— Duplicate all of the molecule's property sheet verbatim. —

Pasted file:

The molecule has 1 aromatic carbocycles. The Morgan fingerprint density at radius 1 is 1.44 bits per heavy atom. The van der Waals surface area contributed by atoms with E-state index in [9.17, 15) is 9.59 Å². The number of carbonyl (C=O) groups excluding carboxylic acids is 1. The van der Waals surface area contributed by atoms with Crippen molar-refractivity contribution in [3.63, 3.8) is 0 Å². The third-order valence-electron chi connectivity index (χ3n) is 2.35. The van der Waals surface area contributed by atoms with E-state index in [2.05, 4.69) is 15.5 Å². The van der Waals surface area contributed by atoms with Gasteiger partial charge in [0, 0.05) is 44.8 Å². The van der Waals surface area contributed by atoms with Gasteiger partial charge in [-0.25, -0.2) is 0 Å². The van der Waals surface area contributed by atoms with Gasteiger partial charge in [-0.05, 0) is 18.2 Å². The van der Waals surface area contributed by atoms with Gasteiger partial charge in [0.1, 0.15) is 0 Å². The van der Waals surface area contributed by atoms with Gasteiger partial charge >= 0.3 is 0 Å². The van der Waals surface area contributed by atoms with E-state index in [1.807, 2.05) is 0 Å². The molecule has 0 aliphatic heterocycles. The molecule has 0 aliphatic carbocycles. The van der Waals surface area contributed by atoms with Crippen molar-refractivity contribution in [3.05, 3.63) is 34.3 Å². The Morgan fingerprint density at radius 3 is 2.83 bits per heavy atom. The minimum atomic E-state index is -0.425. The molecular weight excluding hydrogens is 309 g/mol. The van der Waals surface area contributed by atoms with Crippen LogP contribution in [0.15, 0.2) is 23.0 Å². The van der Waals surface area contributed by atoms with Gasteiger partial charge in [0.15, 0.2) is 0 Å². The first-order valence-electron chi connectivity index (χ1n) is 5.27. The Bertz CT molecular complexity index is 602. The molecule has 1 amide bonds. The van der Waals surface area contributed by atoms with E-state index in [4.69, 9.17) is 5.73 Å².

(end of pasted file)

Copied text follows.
The molecule has 1 aromatic carbocycles. The Morgan fingerprint density at radius 1 is 1.44 bits per heavy atom. The van der Waals surface area contributed by atoms with E-state index in [9.17, 15) is 9.59 Å². The number of carbonyl (C=O) groups excluding carboxylic acids is 1. The van der Waals surface area contributed by atoms with Crippen molar-refractivity contribution in [3.63, 3.8) is 0 Å². The third-order valence-electron chi connectivity index (χ3n) is 2.35. The van der Waals surface area contributed by atoms with E-state index in [2.05, 4.69) is 15.5 Å². The van der Waals surface area contributed by atoms with Gasteiger partial charge in [0, 0.05) is 44.8 Å². The van der Waals surface area contributed by atoms with Gasteiger partial charge in [-0.25, -0.2) is 0 Å². The van der Waals surface area contributed by atoms with Gasteiger partial charge in [-0.05, 0) is 18.2 Å². The van der Waals surface area contributed by atoms with Gasteiger partial charge in [0.1, 0.15) is 0 Å². The van der Waals surface area contributed by atoms with Gasteiger partial charge >= 0.3 is 0 Å². The van der Waals surface area contributed by atoms with E-state index in [1.807, 2.05) is 0 Å². The molecule has 0 aliphatic heterocycles. The molecule has 0 aliphatic carbocycles. The van der Waals surface area contributed by atoms with Crippen molar-refractivity contribution in [3.05, 3.63) is 34.3 Å². The Morgan fingerprint density at radius 3 is 2.83 bits per heavy atom. The minimum atomic E-state index is -0.425. The molecular weight excluding hydrogens is 309 g/mol. The van der Waals surface area contributed by atoms with Crippen LogP contribution in [0.15, 0.2) is 23.0 Å². The van der Waals surface area contributed by atoms with Gasteiger partial charge in [0.15, 0.2) is 0 Å². The first-order valence-electron chi connectivity index (χ1n) is 5.27. The Bertz CT molecular complexity index is 602. The molecule has 1 amide bonds. The van der Waals surface area contributed by atoms with E-state index in [4.69, 9.17) is 5.73 Å².